The independence campaign has been fascinating, with a really good level of debate. In my personal world, Twitter and Facebook have been alive with links to brilliant articles from both sides, and impassioned posts by friends and strangers.
Though I think that I’m coming down in favour of a YES, I’ve been very torn, as I can see good arguments on both sides. I say think because I’m still not 100% certain.
Quite a few people I respect have questioned why I can see the sense in many of the economic warnings, and yet still want to go ahead. I know what they mean. I know that my heart says YES, but I’d like to be sure that my head does too.
This post is an attempt to explain why I want to vote YES. You could also see it as an attempt to convince myself that I’m doing the right thing.
First of all, lets be clear: the crude “hope and fear” characterisation is a load of shite.
The reason that I don’t want to vote NO is a competing mass of hope and fear, and the reason I (nervously) want to vote YES is a combination of fear and hope.
My hope for a united Britain would be that we could maintain and build on the things that misty-eyed sentimentalists claim made us great.
An honourable tradition of liberal democracy, tolerance for others, compassion (for people and animals, apparently), and the maintenance of such institutions as the welfare state. Standing as a force for fairness and justice in our own land and in the world at large. Inventing sports and then being crap at them.
My fear is that little if any of this vision of Britain was actually ever true. What bits of it were not complete myth at the time I was born (1969) have been slowly eroded by the successive years of rule under Thatcher, Blair and now the coalition. Much like the effects of climate change on our shorelines, this erosion appears to be accelerating. Much as with climate change, our population seems to have become brainwashed into accepting that there’s nothing to be done, and not even attempting to fight it.
Though we are no doubt delusional about our actual influence in the world, we undeniably play a role in major international institutions: the UN, the IMF, WTO, the G8-or-is-it-7-now, and plenty more alphabet soups. We participate in international climate change conferences, security summits, fights against world wide crises of health and poverty, world courts against war crime and torture. We reluctantly bomb things when necessary, and dutifully intercept every communication we can, all in the name of freedom.
We dress this up as us having a positive influence on the world. Yet our involvement in all of these institutions revolves around one simple constant - naked self interest. We act with utter inconsistency and the most disingenous kind of hypocrisy - upholding doctrines such as the sanctity of the nation state when it suits us, conveniently ignoring them when it doesn’t.
This is real politik, I hear you say, and who am I to argue? That’s not really my point. My point is that it’s nothing to be proud of. It’s not a great tradition to be preserved. Frankly, it’s an embarassment.
Naive or not, I’d happily leave it behind. I’d happily swap a (largely delusional) position of hypocrisy masquerading as influence for one in which we were able to actually pursue a consistent and ethical (though potentially ineffectual) foreign policy.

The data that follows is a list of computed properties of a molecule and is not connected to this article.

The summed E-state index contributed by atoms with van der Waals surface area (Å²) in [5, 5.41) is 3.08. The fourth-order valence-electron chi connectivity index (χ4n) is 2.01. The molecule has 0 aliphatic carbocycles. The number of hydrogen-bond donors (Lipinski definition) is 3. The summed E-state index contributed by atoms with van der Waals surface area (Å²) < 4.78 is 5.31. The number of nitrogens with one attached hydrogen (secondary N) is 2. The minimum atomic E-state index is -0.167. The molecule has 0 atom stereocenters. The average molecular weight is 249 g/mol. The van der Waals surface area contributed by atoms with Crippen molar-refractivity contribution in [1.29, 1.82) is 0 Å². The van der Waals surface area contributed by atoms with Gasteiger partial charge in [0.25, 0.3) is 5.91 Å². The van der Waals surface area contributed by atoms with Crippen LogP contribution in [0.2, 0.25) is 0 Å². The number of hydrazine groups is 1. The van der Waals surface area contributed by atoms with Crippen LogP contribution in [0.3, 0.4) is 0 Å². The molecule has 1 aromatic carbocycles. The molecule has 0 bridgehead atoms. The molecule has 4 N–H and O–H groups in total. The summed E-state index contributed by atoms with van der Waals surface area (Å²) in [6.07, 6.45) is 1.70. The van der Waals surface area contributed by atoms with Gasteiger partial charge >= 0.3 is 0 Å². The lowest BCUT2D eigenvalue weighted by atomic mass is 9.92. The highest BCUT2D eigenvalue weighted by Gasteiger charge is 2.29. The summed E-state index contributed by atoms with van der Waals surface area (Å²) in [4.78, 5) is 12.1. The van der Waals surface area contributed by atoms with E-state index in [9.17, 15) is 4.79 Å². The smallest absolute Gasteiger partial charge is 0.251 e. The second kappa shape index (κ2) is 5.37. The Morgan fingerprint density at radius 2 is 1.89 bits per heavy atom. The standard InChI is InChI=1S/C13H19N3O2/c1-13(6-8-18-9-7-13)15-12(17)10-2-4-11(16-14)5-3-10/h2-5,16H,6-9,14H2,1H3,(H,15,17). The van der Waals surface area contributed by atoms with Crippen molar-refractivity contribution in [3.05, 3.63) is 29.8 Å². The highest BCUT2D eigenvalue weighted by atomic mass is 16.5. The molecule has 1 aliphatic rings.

One of the things that the Better Together campaign has been emphasising is that there’s no going back from independence. They say this as a scare tactic of course: “don’t screw this up, you won’t get a second chance”.
The same people have spent the last forty-four years of my life quite literally dismantling the state and selling off the family silver. Again and again they have made decisions which degrade the quality of life of the majority, reduce equity, and increase the gap between the privileged and the rest of us.
Like some monstrous piece of clockwork machinery, every time one of the nationalised industries has been sold, every time regulations have been relaxed, or internal markets been created, we’ve lurched forwards over another ratchet, locking us further into a position that cannot be reversed.
Each of the privitisations in particular has been a “don’t screw this up, you won’t get a second chance” moment. Invariably, of course, they have screwed many of them up.
Even if they haven’t directly, in many cases the entire basis for selling off national infrastructure was screwed in the first place. A competitive market? For electricity? Gas? Rail? Don’t make me laugh. This is the stuff we all need - providing it is the very definition of what a government is for. Increased efficiency? Only in the sense that profit has been efficiently extracted from these industries, to the detriment of us all.
The machine is advancing too for the parts of the state that haven’t been sold outright. Many are now in hock, in the form of PPI and outsourcing. NHS contracts are being handed off to private healthcare companies. Schools, prisons, even the police are going the same way. If the TTIP goes through, we could be in a situation where we literally cannot withdraw from some of these contracts, ever, without being sued.
Again, I have no illusions that there are simple answers to these problems. I’m well aware of the hypocrisy and corruption that crept into the once-honourable trade unions. I have no time for the moronically simplistic “us against them” mentality of class warfare. I have no time either for small-minded dogmatic power-mongers on either side.